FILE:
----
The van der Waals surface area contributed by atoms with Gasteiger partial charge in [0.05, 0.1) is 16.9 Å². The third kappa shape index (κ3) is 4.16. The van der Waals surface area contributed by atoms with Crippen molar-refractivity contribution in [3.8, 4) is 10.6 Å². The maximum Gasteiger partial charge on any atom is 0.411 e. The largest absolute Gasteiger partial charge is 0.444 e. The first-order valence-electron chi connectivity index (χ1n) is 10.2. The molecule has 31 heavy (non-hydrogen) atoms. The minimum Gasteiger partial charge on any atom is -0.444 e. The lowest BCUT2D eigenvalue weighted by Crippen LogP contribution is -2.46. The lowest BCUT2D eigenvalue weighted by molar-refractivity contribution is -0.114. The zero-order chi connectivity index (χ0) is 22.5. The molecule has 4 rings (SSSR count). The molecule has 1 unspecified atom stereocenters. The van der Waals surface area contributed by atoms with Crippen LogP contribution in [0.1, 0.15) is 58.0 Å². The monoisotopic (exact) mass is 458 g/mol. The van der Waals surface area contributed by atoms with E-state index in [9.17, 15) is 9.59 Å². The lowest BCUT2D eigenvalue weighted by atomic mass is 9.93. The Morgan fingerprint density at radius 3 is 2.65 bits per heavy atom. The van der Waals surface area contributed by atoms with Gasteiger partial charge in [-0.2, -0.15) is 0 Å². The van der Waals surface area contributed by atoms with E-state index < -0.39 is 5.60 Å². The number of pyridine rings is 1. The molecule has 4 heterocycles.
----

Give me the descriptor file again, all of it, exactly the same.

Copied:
The van der Waals surface area contributed by atoms with Gasteiger partial charge in [0.05, 0.1) is 16.9 Å². The third kappa shape index (κ3) is 4.16. The van der Waals surface area contributed by atoms with Crippen molar-refractivity contribution in [3.8, 4) is 10.6 Å². The maximum Gasteiger partial charge on any atom is 0.411 e. The largest absolute Gasteiger partial charge is 0.444 e. The first-order valence-electron chi connectivity index (χ1n) is 10.2. The molecule has 31 heavy (non-hydrogen) atoms. The minimum Gasteiger partial charge on any atom is -0.444 e. The lowest BCUT2D eigenvalue weighted by Crippen LogP contribution is -2.46. The lowest BCUT2D eigenvalue weighted by molar-refractivity contribution is -0.114. The zero-order chi connectivity index (χ0) is 22.5. The molecule has 4 rings (SSSR count). The molecule has 1 unspecified atom stereocenters. The van der Waals surface area contributed by atoms with Crippen LogP contribution in [0.1, 0.15) is 58.0 Å². The monoisotopic (exact) mass is 458 g/mol. The van der Waals surface area contributed by atoms with E-state index in [9.17, 15) is 9.59 Å². The lowest BCUT2D eigenvalue weighted by atomic mass is 9.93. The Morgan fingerprint density at radius 3 is 2.65 bits per heavy atom. The van der Waals surface area contributed by atoms with Gasteiger partial charge in [-0.2, -0.15) is 0 Å². The van der Waals surface area contributed by atoms with E-state index < -0.39 is 5.60 Å². The number of pyridine rings is 1. The molecule has 4 heterocycles.